DENVER -- At the age of 16, Bryce Harper adorned the cover of Sports Illustrated. He was labeled "Baseball's Chosen One," and an accompanying article proclaimed him the sports world's most exciting prodigy since LeBron James went from high school to the NBA.
Pirates manager Clint Hurdle was impressed.
"I thought being on the cover at 20 was pressure," Hurdle said back in June 2009. "But 16?"
Hurdle was talking from firsthand experience. He was the cover boy of Sports Illustrated's baseball preview in March 1978, the magazine declaring the 20-year-old Royals prospect to be "This Year's Phenom."
Hurdle did wind up playing in all or parts of 10 seasons in the big leagues, appearing in 515 games, much more a journeyman than a phenom, but he evolved over time and is now one of the more respected managers in the game.
And Hurdle has become an admirer of Harper, who at the age of 22, and in his fourth big league season, is living up to the hype given to that high school kid six years ago.
Harper has won over anybody who has taken the time to watch him play from his days in high school, where he earned a degree ahead of schedule so he could enroll at College of Southern Nevada to become eligible at the age of 17 for the 2010 Draft in which the Nationals used the first overall pick to select him.
Harper was good at the age of 19 when he was selected to the All-Star team for the first time. Fifty-eight days shy of his 23rd birthday, he is more than good. Harper is proving to be one of the elite players in the game.
"Sixteen, being on the cover of SI," Nats manager Matt Williams said. "It's hard to deal with, but he handled it well."
And, most importantly, Harper is as good as advertised.
After the Nationals' 4-1 win over the Rockies on Wednesday, Harper was third in the National League with a .327 average, leading the league in runs scored (84) and home runs (30), tied for sixth with 73 RBIs and, in what Williams finds most impressive, third in the NL with 88 walks.
In the series opener Tuesday night, Harper tied a franchise record with four walks, which Williams said underscored his emergence as an elite player.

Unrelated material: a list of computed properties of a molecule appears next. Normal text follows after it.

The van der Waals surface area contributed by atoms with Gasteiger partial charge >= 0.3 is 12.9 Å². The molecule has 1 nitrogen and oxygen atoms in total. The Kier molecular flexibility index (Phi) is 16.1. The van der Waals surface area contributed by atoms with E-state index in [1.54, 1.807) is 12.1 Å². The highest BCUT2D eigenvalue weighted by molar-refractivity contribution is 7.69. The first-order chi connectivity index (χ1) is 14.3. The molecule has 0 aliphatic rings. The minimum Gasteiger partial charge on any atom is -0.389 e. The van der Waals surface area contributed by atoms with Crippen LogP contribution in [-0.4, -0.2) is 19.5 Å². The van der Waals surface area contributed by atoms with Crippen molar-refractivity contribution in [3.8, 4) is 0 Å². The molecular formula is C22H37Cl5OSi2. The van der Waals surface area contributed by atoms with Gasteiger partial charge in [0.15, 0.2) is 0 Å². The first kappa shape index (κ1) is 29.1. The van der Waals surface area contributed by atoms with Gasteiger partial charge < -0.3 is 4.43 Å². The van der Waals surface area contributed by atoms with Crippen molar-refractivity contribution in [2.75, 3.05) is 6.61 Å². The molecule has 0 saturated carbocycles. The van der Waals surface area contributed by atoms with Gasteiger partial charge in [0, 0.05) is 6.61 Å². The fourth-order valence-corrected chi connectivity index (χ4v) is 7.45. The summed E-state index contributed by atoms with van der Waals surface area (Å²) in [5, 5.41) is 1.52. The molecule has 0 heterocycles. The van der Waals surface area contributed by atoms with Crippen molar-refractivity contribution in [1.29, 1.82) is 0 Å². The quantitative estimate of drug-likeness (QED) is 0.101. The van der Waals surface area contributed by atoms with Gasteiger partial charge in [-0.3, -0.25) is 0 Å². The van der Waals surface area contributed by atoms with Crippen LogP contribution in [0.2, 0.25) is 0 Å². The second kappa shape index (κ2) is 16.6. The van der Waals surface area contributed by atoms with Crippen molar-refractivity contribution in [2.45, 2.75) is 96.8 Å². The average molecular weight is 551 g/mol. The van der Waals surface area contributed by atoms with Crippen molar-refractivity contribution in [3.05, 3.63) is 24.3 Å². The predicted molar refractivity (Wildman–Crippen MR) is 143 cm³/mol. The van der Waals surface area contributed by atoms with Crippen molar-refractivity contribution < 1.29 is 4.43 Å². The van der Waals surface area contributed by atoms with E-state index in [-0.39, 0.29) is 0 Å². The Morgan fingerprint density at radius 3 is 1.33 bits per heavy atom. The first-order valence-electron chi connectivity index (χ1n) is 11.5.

"He understands himself more," said Williams. "He's not chasing pitches out of the strike zone. That's why his walks are up. That's why his home runs are up."
Harper also is healthy. That, he said, is what has been the biggest difference between 2015 and his first three big league seasons in which he had a combined .272 average with a total of 55 home runs. Harper also played only 228 games over the past two years.
"The last two years, I had two months off each year, and then I'd come back and it was like Spring Training," Harper said. "By September I felt good, but the season was ending."
This year, Harper has appeared in 112 of the Nats' first 119 games, starting in 111, and has sat out back-to-back games only once.
That's all part of Harper becoming the player he wants to be.
"People always want to see more, which is why the game is so great," Harper said. "You always push to get to the next level. You hear people say the sky's the limit? Well, there is outer space."
It underscores the talks Williams has had with the young star.
"Our conversations aren't mechanical," Williams said. "They have been philosophical. I ask him what he wants to do. Who he wants to be."
Harper doesn't hesitate to answer.
"I want to be Bryce Harper," he said. "I want to be myself, going out and doing what I can to help this organization bring a World Championship back to Washington.
"This is an organization that gave a 17-year-old a chance. I have to tip my hat to them for giving me an opportunity at a young age. I want to get better every day. I always will appreciate this game. You want to have a chip on your shoulder, but you have to appreciate where you are."
Young as he is, Harper has an awareness of where he is, and what it means.
"You have to remember you are playing a game for a living and you have to enjoy that," he said. "If you are not enjoying it, you need to stop playing. There are going to be challenges. They come with the game."
"There are two types of baseball player," he said. "You are either a humbled player or a player about to be humbled. The sooner you learn that, the better off you will be."
Harper also understands the fickle nature of fans, particularly when the Nationals are on the road.
"I remember Reggie Jackson said 'They don't boo nobodys,"' said Harper. "I took that into consideration when I was 15, 16 years old. You see it as a sign of respect."
And at the age of 22, Harper has earned the respect.
Tracy Ringolsby is a columnist for MLB.com. This story was not subject to the approval of Major League Baseball or its clubs.